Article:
I’ve heard this hundreds of times – you want to get to the root of your fear and hope it will solve the problem. Let’s explore how the symptoms of traumatic stress from that first negative social anxiety or public speaking experience may continue to affect you, whether it was mild anxiety sensations or a full-on panic attack.

Some people have a gradual onset of this fear over time while others have a particularly intense experience of fear and panic that feels very much like a traumatic event. In either case, when somebody is filled with intense fear and panic, and feelings of loss of inner control, the mind processes this as a traumatic experience.

Excerpt from Janet Esposito’s book, Chapter 9: Getting Over Stage Fright: A new approach to resolving your fear of public speaking and performing:

One particularly severe type of fear response, one that can have powerful and far-reaching effects within the body and mind, is trauma, which occurs in response to facing a life situation that completely overwhelms one’s coping capacities. Peter Levine, in his book Waking the Tiger, describes how the body and mind react profoundly to the experience of trauma and how its effects can become fixated within the person.


Levine believes that in trauma the “freezing or “immobility” response is even more critical than the fight or flight response. The frozen residue of fearful energy persists in the nervous system and often shows up as post-traumatic symptoms whenever the person faces anything that resembles the original traumatic situation. The good news is that Levine believes we have an innate capacity to heal trauma, though it generally doesn’t resolve on its own. We have to take conscious, active steps to transform and heal it.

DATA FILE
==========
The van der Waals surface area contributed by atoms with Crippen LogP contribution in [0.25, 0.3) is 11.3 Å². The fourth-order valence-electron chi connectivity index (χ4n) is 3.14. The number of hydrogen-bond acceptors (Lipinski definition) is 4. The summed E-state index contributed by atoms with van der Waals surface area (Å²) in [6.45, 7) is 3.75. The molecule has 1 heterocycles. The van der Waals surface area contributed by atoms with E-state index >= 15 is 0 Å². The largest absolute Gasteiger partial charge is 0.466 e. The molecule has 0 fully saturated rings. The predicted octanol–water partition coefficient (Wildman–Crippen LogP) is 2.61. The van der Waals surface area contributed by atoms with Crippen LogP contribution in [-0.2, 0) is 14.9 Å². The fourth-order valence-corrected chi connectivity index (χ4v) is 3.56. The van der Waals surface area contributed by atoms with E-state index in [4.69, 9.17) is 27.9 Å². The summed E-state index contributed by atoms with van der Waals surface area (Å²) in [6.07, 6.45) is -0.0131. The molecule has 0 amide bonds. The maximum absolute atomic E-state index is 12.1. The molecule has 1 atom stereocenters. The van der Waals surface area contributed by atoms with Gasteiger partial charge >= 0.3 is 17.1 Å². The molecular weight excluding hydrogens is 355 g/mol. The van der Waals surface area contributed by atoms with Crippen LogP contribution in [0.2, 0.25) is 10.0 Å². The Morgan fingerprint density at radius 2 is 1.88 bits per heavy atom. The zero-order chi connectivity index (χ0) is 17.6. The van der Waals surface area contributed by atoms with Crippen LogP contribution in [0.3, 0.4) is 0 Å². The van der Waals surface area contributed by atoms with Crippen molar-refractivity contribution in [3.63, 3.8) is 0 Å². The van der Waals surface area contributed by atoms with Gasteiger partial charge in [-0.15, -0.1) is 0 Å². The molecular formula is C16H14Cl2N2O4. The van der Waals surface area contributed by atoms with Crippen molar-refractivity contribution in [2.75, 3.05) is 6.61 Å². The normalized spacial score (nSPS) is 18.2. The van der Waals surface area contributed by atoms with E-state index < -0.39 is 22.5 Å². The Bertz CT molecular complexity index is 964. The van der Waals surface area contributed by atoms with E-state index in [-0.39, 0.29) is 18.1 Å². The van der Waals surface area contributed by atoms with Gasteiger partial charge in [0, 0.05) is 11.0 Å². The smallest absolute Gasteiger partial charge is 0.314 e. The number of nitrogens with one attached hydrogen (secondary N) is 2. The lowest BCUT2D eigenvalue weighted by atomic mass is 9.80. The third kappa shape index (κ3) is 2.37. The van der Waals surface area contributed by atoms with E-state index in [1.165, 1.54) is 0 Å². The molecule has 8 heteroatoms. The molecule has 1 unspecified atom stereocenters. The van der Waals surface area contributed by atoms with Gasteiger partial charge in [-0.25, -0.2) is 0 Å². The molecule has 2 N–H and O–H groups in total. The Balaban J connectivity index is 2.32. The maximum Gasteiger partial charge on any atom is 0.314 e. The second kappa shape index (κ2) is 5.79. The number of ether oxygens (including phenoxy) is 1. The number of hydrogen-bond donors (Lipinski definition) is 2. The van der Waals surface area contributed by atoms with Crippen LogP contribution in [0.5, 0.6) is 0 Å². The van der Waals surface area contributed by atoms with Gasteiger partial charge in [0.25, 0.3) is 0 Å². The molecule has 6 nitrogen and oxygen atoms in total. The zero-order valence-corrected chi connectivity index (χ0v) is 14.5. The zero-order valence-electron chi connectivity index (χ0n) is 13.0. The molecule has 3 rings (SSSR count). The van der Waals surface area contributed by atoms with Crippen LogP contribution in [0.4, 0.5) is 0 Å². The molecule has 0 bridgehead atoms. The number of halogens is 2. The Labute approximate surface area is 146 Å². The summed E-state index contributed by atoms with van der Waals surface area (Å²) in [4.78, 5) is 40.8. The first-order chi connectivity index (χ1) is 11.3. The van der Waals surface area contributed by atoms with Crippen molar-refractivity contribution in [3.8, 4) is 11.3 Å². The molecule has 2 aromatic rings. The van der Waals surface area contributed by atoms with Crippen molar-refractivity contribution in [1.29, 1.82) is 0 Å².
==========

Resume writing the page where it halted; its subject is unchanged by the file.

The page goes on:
Most of the clients I work with have experienced public speaking or performing in a way that feels traumatic to them. This was the case for me too years ago. Many of us can clearly remember the overwhelming experience of feeling intensely threatened and unsafe while speaking or performing – facing the threat of feeling trapped in a situation we cannot easily exit and the possibility of public humiliation. We experienced a disarming loss of control of our inner world – something that is not easily forgotten, on conscious or unconscious level.


The body stores the memory of this first experience of overwhelm and loss of control. Whenever we face a situation that has some association to the original traumatic event, the whole biochemical response is reactivated, including a flood of stress hormones, in a post-traumatic stress response.


The natural reaction to a post-traumatic stress response is to become even more frightened – even re-traumatized – by the body’s intense arousal and the accompanying feelings of helplessness and vulnerability.


We assess this arousal as dangerous and end up frightened by our own thoughts, images, feelings, and body sensations, which lead to feelings of intense fear and loss of control.


When the feelings and body sensations are at their strongest, it feels like you are spinning out of control and your internal state is heading rapidly down a steep and treacherous slope.


Learning to be with your fearful feelings and body sensations will support you in not being afraid of them when they do arise and will help to further heal and transform any traumatic memory that may be stored in your body.


To learn more about this, read Janet Esposito’s book, Chapter 9: Getting Over Stage Fright: A new approach to resolving your fear of public speaking and performing.


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